It’s the middle of summer, many families are enjoying their Clearwater Beach summer vacations. You’re having fun playing on the soft white sand, building sandcastles, cooling off in the calm waves of the Gulf of Mexico and making memories as a family. In the middle of all the fun, you hear a rumble and clouds start to darken the sky. The hot sunny summer day is interrupted with darker skies, rain, thunder, and lightning. It’s time to get off the beach and stay safe! Not only is it summer, but it’s Florida Thunderstorm season. Also known as Clearwater Beach lightning season.
Florida Thunderstorm Season
If you’re visiting Clearwater Beach during the summer, there’s a good chance you’ll see some rain because summer is Florida’s thunderstorm season. The rain kicks off in June with an average of 10 days with rain in the month but increases even more in July and August. July having an average of 15 days with rain and August an average of 14 days with rain. Don’t worry though, it’s mostly popup storms and showers, not full days of rain. You’ll still have plenty of beach time for fun in the sun, and there are some great Clearwater Beach rainy day activities if you’re caught with a full day of rain.
These popup thunderstorms most often occur in the late afternoon and often are out of the way before sunset. Florida thunderstorms are caused by hot, humid air pushing towards an area of unstable atmosphere that’s often found near the Florida coasts on hot summer days. Robert Molleda, warning coordination meteorologist for the National Weather Service in Miami described why Florida sees so many thunderstorms in Kim Millers news story, “Florida’s summer thunderstorms are unique, deadly”.
“Land heats faster than water, creating a temperature difference that can be as much as 10 degrees. The warmer, lighter air over land rises and flows toward the sea creating areas of low pressure along the coast. The atmosphere compensates by sending in the cooler, moist sea breeze. It’s replacing the hot air over land but in the act of replacing it’s forcing it to rise. So you get hot juicy air over the peninsula to rise quickly and the leading edge of the sea breeze will act as a trigger for storms to form.”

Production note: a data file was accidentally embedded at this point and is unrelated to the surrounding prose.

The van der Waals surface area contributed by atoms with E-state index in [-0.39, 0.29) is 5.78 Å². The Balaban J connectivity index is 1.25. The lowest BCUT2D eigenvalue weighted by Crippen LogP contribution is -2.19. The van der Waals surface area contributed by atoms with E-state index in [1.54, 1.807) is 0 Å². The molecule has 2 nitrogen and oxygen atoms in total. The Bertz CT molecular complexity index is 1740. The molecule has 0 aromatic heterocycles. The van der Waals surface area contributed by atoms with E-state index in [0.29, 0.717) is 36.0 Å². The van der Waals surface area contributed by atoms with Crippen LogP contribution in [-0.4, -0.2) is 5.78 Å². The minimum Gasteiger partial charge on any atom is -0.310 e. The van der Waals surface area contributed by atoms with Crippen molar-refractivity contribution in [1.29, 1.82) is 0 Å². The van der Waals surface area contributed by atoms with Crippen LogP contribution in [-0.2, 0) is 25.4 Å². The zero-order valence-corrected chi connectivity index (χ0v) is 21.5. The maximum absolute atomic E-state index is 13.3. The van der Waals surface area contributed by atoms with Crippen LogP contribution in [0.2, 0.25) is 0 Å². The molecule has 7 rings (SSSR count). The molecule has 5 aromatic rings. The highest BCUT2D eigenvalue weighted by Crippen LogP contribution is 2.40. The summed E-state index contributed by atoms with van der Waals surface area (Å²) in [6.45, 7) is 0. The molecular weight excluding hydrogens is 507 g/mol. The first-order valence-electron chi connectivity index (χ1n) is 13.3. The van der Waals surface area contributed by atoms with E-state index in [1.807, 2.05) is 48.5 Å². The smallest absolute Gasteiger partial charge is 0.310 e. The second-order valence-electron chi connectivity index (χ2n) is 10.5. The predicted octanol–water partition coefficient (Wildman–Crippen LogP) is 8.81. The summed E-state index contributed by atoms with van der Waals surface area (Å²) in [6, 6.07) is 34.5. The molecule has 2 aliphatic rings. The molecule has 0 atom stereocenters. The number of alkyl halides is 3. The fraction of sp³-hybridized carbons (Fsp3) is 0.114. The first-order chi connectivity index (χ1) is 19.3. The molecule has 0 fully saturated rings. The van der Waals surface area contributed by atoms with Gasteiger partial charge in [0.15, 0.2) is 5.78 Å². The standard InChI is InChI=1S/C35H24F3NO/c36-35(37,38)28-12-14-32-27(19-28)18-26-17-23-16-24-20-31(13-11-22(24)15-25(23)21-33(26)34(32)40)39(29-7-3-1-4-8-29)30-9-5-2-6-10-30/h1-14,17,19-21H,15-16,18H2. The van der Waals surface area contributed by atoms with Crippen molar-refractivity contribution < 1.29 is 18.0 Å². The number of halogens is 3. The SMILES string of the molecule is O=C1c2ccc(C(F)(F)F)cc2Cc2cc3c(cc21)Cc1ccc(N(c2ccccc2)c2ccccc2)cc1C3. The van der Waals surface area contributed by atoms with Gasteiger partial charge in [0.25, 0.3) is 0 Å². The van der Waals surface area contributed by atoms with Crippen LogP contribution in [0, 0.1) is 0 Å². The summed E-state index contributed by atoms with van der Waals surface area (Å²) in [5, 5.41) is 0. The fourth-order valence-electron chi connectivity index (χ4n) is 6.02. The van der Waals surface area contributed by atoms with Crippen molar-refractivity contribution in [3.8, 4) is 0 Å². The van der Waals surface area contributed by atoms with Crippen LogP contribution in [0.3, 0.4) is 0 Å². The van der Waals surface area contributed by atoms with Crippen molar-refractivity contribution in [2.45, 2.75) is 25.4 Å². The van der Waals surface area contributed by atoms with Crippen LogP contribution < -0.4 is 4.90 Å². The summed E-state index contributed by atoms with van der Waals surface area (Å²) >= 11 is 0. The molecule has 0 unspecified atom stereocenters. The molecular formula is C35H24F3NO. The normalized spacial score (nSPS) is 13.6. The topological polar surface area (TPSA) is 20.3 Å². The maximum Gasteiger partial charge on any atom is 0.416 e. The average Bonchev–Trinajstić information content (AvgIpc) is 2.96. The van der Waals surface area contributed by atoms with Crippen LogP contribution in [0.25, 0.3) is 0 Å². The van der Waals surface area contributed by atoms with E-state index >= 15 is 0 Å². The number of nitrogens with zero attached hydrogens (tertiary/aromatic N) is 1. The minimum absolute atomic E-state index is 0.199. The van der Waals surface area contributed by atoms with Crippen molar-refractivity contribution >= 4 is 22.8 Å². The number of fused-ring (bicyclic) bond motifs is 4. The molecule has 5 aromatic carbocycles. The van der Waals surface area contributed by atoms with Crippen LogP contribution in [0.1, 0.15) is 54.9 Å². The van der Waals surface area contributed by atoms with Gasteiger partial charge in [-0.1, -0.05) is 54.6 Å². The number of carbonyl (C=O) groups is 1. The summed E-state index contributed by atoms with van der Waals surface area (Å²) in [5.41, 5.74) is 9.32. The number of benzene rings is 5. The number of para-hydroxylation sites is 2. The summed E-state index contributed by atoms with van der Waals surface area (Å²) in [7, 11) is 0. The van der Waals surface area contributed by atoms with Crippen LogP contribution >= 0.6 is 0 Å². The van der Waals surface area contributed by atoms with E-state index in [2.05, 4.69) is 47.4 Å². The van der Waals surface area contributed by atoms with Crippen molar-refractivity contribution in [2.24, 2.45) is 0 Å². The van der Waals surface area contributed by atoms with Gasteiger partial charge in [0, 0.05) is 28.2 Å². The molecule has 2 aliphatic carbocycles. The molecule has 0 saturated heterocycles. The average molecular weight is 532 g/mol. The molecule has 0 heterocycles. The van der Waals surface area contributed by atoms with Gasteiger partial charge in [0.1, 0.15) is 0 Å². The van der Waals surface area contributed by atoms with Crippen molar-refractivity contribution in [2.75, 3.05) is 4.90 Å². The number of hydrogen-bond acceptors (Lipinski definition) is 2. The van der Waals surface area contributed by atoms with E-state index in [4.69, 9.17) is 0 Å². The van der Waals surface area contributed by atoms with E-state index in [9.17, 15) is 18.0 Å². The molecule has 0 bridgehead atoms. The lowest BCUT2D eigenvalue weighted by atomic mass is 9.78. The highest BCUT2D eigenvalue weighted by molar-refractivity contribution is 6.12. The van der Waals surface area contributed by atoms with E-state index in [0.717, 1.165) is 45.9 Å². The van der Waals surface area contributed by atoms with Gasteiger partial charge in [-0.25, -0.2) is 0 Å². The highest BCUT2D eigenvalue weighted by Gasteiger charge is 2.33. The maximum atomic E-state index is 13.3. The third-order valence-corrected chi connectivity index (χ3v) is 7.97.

These frequently forming thunderstorms are often packed with lightning, making them dangerous! Florida has more lightning strikes each year than any other state within the United States. Most of these lightning strikes coming during summer. While all of Florida has a large number of thunderstorms packing lightning during the Florida Thunderstorm season, the area from Clearwater Beach to Orlando and just south of this stretch towards Fort Myers has the highest amount of thunderstorms each year.
The combination of outdoor activities in Florida and the frequent lightning during Florida’s thunderstorm season result in a dangerous situation. When visiting Clearwater Beach or any part of Florida during the summer always keep an eye on the weather and respect the strength of mother nature. Lightning is dangerous. Florida has more lightning-caused deaths each year than any other state. Be sure to stay safe.
Clearwater Beach Lightning Safety
Always check the weather before you head out on the beach. If there’s a storm already building, it’s best to be safe and just stay indoors. If you’re out on the beach, watch for forming clouds. If you’re not sure, ask a lifeguard or watch the Clearwater Beach lifeguard towers. The lifeguard towers fly different colored flags on them to inform people of the conditions. Clearwater Beach Lifeguard Rachel Lersch discussed the flags and what they mean…
“Green: Low Hazard. Most of the time, on Clearwater Beach, we fly the Green flag. Conditions, for the most part, are good at Clearwater. Calm waters, sunny days! Yellow: Medium Hazard. We will fly the yellow flag when there are possibilities of rip currents and rougher than normal waves. As a caution to the beachgoers to be prepared. Red: High Hazard. We will fly the red flag when there are sever conditions. Rip currents, high surf, strong and rough waves are present. Double Red: Water is closed. When the double red is flying we will whistle everyone to get out and stay out of the water! Purple: Dangerous Marine Life. We will fly the purple flags if we know there are stingrays, jellyfish or other possible dangers present.”
Listening to the lifeguards is always important, especially when there’s a thunderstorm in the area. If there’s a storm coming in. Get off the beach, and especially stay out of the water. Lightning doesn’t have it strike you directly if you’re in the ocean lighting striking the water can cause you severe harm and potential death. Water is a good conductor of electricity, stay out of the ocean when storms are in the area.
The safest place to be during a thunderstorm is inside a nearby building. When a storm blows in, take a break from the beach and head back to your Clearwater Beach condo or hotel. If you’re not staying on the island visit some of the nearby shops, restaurants and wait for the storm to pass over. It usually doesn’t take long. If you need to get around during the storm, do not walk from one place to the other. Call Free Beach Rides in the Clearwater Beach area or use a taxi or rideshare service to help you safely travel around during the storm!
Stay safe during thunderstorms and have a wonderful time in Clearwater Beach!
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